Please contact E. B. Davis at for information on guest blogs and interviews. Interviews for October: 10/5 Carolina Crimes: Rock, Roll and Ruin 10/12 Alicia Beckman, Blind Faith 10/19 J. Woollcott, A Nice Place To Die 10/26 Carol J. Perry, High Spirits

Friday, March 13, 2020

The Books That Mattered Most to David Bowie by Warren Bull

The Books That Mattered Most to David Bowie

image by Terry O'Neil on Getty Images

Chris O’Leary on Literary Hub reported David Bowie once told a story from 1975 while The Man Who Fell to Earth was being filmed. Relocating from Los Angeles to New Mexico for the shoot, he brought hundreds upon hundreds of books with him, a “traveling library” that he ported in cases large enough to hold an amplifier. His director, Nicolas Roeg, seeing Bowie sifting through piles of books, told him that “your great problem, David, is that you don’t read enough.” Bowie said he didn’t realize for months that Roeg was joking. Instead, he berated himself, asking “What else should I read?”

Among Bowie’s final public statements was a list of his Top 100 books, offered as part of the David Bowie Is museum exhibit.

Here's the top 100 books, taken from
Interviews With Francis Bacon by David Sylvester
Room At The Top by John Braine
On Having No Head by Douglass Harding
Iliad by Homer
Tadanori Yokoo by Tadanori Yokoo
Halls Dictionary Of Subjects And Symbols In Art by James A. Hall
Beyond The Brillo Box by Arthur C. Danto
In Bluebeard’s Castle by George Steiner

The Stranger by Albert Camus
Infants Of The Spring by Wallace Thurman
The Quest For Christa T by Christa Wolf
The Master And Margarita by Mikhail Bulgakov
The Prime Of Miss Jean Brodie by Muriel Spark
Black Boy by Richard Wright
The Great Gatsby by F. Scott Fitzgerald
Darkness At Noon by Arthur Koestler
The Waste Land by T.S. Elliot
McTeague by Frank Norris
Money by Martin Amis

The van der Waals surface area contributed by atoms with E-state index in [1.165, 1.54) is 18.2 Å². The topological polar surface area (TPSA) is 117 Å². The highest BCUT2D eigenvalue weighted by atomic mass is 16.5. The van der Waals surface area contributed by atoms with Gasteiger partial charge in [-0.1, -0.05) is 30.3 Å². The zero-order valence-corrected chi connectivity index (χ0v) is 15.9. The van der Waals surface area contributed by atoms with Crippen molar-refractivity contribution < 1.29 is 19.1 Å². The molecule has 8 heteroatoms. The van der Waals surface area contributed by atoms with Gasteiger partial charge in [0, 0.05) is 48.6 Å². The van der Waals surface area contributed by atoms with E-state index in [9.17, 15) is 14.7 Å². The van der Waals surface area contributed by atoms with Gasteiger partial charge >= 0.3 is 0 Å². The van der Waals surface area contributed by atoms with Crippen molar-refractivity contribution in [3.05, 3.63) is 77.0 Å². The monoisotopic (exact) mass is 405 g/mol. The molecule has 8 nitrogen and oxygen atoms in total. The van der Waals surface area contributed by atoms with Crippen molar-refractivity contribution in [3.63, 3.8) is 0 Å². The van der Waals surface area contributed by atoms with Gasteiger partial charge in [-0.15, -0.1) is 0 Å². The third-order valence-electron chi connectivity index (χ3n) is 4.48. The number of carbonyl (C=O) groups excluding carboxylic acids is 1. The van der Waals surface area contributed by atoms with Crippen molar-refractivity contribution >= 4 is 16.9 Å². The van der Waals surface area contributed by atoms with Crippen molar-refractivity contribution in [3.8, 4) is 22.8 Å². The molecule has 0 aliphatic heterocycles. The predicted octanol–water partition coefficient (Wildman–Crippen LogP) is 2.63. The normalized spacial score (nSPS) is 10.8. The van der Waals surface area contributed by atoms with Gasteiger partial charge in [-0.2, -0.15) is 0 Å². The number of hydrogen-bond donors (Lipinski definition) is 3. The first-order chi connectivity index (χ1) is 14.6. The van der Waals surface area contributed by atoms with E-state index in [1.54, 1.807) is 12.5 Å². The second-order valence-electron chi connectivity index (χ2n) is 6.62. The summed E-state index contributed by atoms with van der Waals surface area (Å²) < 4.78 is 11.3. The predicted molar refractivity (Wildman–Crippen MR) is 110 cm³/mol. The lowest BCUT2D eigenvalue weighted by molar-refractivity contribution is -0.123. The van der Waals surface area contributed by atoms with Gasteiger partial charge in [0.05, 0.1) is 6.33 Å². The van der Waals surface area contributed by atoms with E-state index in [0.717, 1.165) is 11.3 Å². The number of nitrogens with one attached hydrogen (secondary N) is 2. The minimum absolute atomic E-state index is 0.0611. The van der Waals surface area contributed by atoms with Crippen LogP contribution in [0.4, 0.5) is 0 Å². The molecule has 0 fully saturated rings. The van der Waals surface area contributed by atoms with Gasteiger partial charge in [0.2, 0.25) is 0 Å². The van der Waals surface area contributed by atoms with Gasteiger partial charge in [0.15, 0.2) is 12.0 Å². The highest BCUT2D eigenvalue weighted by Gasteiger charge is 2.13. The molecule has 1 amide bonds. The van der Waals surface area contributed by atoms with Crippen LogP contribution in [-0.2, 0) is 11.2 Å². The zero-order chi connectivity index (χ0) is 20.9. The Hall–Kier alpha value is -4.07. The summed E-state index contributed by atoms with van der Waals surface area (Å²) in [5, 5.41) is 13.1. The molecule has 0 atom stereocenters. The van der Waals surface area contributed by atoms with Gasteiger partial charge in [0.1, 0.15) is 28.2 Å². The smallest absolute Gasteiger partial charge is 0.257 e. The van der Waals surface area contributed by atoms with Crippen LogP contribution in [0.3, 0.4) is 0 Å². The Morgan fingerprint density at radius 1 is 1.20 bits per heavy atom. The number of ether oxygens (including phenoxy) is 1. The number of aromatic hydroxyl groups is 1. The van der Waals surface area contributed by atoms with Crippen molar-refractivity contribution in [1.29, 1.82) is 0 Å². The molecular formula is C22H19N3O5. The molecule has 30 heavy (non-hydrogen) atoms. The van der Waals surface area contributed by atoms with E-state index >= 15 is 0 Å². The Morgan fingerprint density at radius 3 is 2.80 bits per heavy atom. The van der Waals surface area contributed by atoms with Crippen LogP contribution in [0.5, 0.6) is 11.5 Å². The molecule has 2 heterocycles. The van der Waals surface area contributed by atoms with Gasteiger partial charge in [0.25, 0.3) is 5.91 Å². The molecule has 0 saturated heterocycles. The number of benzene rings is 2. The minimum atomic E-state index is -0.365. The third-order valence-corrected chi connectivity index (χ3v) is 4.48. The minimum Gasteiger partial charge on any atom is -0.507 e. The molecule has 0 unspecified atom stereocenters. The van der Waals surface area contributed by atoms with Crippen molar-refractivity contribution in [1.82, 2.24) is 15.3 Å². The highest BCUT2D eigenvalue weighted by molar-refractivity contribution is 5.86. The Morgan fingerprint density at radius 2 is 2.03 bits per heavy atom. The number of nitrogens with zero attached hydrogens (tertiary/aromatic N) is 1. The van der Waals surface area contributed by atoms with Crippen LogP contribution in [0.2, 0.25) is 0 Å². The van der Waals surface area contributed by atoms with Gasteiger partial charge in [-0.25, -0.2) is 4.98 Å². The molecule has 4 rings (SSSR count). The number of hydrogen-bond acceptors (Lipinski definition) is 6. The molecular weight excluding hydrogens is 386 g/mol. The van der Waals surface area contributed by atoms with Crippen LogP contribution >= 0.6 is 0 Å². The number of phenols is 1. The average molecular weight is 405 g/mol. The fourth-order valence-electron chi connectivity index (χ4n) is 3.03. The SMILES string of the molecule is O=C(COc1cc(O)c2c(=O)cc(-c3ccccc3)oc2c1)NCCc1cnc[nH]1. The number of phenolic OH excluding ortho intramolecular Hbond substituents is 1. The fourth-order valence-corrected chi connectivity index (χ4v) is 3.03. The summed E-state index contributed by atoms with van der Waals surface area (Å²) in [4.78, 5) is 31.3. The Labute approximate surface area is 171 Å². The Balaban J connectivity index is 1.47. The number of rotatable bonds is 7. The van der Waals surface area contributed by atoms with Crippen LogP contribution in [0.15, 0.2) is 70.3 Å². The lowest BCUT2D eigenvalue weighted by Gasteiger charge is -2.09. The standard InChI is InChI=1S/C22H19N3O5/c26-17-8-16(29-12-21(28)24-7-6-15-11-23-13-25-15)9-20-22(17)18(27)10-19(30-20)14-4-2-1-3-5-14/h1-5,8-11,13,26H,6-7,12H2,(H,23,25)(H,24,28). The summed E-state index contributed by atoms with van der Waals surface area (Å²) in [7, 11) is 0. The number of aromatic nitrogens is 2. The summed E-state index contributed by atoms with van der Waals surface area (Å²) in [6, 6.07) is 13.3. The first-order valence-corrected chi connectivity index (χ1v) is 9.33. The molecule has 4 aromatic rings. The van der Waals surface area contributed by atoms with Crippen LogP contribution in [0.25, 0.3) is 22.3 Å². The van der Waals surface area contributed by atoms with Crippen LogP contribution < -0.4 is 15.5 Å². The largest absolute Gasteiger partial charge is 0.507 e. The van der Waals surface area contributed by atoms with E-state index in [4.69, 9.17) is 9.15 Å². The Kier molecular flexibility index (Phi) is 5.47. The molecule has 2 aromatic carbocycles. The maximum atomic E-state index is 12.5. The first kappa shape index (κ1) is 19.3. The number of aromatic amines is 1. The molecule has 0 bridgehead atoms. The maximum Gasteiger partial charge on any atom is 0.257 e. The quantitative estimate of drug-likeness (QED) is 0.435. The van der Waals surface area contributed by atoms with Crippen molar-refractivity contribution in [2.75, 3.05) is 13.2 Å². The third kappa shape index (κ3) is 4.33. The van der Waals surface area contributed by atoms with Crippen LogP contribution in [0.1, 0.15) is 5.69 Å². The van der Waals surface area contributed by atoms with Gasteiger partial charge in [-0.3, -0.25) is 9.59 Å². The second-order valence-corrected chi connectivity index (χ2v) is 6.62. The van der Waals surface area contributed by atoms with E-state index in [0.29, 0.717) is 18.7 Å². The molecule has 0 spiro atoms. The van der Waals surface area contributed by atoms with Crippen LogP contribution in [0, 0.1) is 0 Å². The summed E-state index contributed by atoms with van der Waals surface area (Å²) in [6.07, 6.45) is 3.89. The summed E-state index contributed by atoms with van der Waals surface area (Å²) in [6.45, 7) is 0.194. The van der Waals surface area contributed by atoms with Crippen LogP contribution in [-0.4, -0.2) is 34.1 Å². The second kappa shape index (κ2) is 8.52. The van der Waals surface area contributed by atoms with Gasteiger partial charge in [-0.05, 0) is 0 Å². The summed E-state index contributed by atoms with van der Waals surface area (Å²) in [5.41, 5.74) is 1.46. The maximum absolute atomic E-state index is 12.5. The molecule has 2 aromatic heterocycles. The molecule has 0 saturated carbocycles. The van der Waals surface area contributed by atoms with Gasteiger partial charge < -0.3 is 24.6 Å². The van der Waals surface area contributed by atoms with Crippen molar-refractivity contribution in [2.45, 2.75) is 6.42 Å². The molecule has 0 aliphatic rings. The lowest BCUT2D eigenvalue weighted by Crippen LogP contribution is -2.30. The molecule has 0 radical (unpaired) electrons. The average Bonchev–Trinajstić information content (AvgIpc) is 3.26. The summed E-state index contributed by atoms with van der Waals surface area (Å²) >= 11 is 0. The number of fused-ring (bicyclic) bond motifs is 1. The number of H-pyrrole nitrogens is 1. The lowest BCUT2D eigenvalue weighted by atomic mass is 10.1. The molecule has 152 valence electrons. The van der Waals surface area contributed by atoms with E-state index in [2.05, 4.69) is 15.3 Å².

Strange People by Frank Edwards
English Journey by J.B. Priestley
The Day Of The Locust by Nathanael West
1984 by George Orwell
The Life And Times Of Little Richard by Charles White
Awopbopaloobop Alopbamboom: The Golden Age of Rock by Nik Cohn
Mystery Train by Greil Marcus
Beano (comic, ’50s)
White Noise by Don DeLillo
Writers At Work: The Paris Review Interviews edited by Malcolm Cowley
The Street by Ann Petry
Last Exit To Brooklyn By Hubert Selby, Jr.
A People’s History Of The United States by Howard Zinn
The Age Of American Unreason by Susan Jacoby
The Coast Of Utopia by Tom Stoppard
Fingersmith by Sarah Waters
The 42nd Parallel by John Dos Passos
Tales Of Beatnik Glory by Ed Saunders
The Bird Artist by Howard Norman
Nowhere To Run The Story Of Soul Music by Gerri Hirshey
Sexual Personae: Art And Decadence From Nefertiti To Emily Dickinson by Camille Paglia
Lady Chatterly’s Lover by D.H. Lawrence
Teenage by Jon Savage
Vile Bodies by Evelyn Waugh
The Hidden Persuaders by Vance Packard
Private Eye (satirical magazine, ’60s – ’80s)
Flaubert’s Parrot by Julian Barnes
On The Road by Jack Kerouac
Mr. Wilson’s Cabinet of Wonders by Lawrence Weschler
Zanoni by Edward Bulwer-Lytton
The Leopard by Giusseppe Di Lampedusa
A Grave For A Dolphin by Alberto Denti di Pirajno
The Insult by Rupert Thomson
In Between The Sheets by Ian McEwan
A People’s Tragedy by Orlando Figes
Journey Into The Whirlwind by Eugenia Ginzburg


Margaret S. Hamilton said...

Interesting! I own many of the books on the list.

E. B. Davis said...

I only have some of them, mostly the newer books. Bowie was an interesting guy--and musically gifted. Thanks for the post to keep him in our memories!

KM Rockwood said...

The library of books he had to bring with him is the reason I love my Kindle for some things, like travelling.

That's an interesting list of books. I wonder if I could make a list of my favorites--I bet every time I turned around, I'd remember a book I hadn't put on it and be at a loss as to which one to remove so it would have a place.